Butter Fall salad Thanksgiving What to Cook

Brown Butter Salad Is My New Fall Superhero

There’s something about vegetables drizzled in toasty, golden butter that adds a level of coziness with which oil just can’t compete. Don’t get me wrong; I love olive oil. But I might love brown butter more. Though often reserved for baking—looking at you, brown butter blondies—brown butter complements savory food in a manner that is distinctly delightful. Pour it over meaty tomatoes, stir it into sweet raw corn, toss fat gnocchi with the stuff: The possibilities are endless.

But here I propose that you go one step further with your savory brown butter applications: Instead of drizzling it over ingredients straight, treat brown butter like olive oil in salad dressing.

When done properly (let those milk solids darken, people!), brown butter takes about six to eight minutes over medium heat—this will vary depending on the intensity of your stove, so it’s best to babysit that butter. Toss the warm, nutty, just-browned butter with freshly cracked cumin and fennel seeds to open up their flavor, then get whisking. With lemon juice, honey, and Dijon mustard, to be exact. Plenty of salt and pepper, too.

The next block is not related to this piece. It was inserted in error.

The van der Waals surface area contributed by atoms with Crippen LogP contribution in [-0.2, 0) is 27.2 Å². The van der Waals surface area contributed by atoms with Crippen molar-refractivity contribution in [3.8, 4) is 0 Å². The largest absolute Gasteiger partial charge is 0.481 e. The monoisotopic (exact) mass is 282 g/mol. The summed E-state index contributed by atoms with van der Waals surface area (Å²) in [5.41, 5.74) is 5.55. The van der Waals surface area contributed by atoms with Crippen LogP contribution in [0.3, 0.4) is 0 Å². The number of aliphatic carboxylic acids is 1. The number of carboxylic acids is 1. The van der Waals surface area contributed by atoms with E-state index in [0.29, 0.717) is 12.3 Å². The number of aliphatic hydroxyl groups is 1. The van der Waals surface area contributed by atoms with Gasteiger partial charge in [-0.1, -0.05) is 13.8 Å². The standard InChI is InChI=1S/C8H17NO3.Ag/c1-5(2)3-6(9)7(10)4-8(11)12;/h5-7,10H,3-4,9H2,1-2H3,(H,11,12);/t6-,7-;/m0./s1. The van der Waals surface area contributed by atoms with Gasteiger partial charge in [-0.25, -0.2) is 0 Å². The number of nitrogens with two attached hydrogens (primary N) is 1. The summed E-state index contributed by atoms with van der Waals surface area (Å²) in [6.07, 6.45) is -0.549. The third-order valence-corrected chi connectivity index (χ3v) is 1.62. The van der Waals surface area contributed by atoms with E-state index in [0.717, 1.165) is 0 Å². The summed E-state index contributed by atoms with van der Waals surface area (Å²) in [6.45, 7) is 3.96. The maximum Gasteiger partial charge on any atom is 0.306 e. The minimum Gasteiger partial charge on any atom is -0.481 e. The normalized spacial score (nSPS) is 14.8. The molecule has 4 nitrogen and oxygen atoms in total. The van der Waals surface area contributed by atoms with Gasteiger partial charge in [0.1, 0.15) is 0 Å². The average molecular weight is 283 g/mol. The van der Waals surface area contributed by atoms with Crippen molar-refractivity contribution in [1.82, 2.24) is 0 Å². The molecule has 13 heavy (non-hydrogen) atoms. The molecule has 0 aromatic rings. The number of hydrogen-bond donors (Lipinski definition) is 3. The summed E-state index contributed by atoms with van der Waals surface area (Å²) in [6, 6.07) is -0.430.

Since the dressing is served warm, you’ll want to think of this salad less like a crisp and crunchy bowl of greens, and more like a vegetable dish you’d find in a restaurant—the classic French dish leeks vinaigrette, for example. I like rainbow carrots roasted with olive oil, Aleppo pepper, and plenty of salt as a base to this dish, but parsnips, fennel, sweet potatoes, and winter squash work quite well, too. Bake until fork tender and then let them hang out, as this isn’t a dish you need to serve directly from the oven.

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Warm dressing also means you’ll need to steer away from delicate greens that wilt easily like arugula, and move to something heartier, like radicchio. Chicories like radicchio, Belgian and red Beligian endive, and escarole are bitter and much firmer than the average lettuce leaf. They stand up to being tossed in warm sauce and the bitterness helps cut through the dressing, which is quite rich.

To tie this salad together, turn to teeny beluga lentils (or slightly less teeny French lentils) for protein and well-toasted almonds for crunch. I’m not saying you need to serve this salad with some good bread to mop up any leftover lemony, brown buttery dressing, but I’m not not saying that either.

What do you use brown butter for? Let us know in the comments below.


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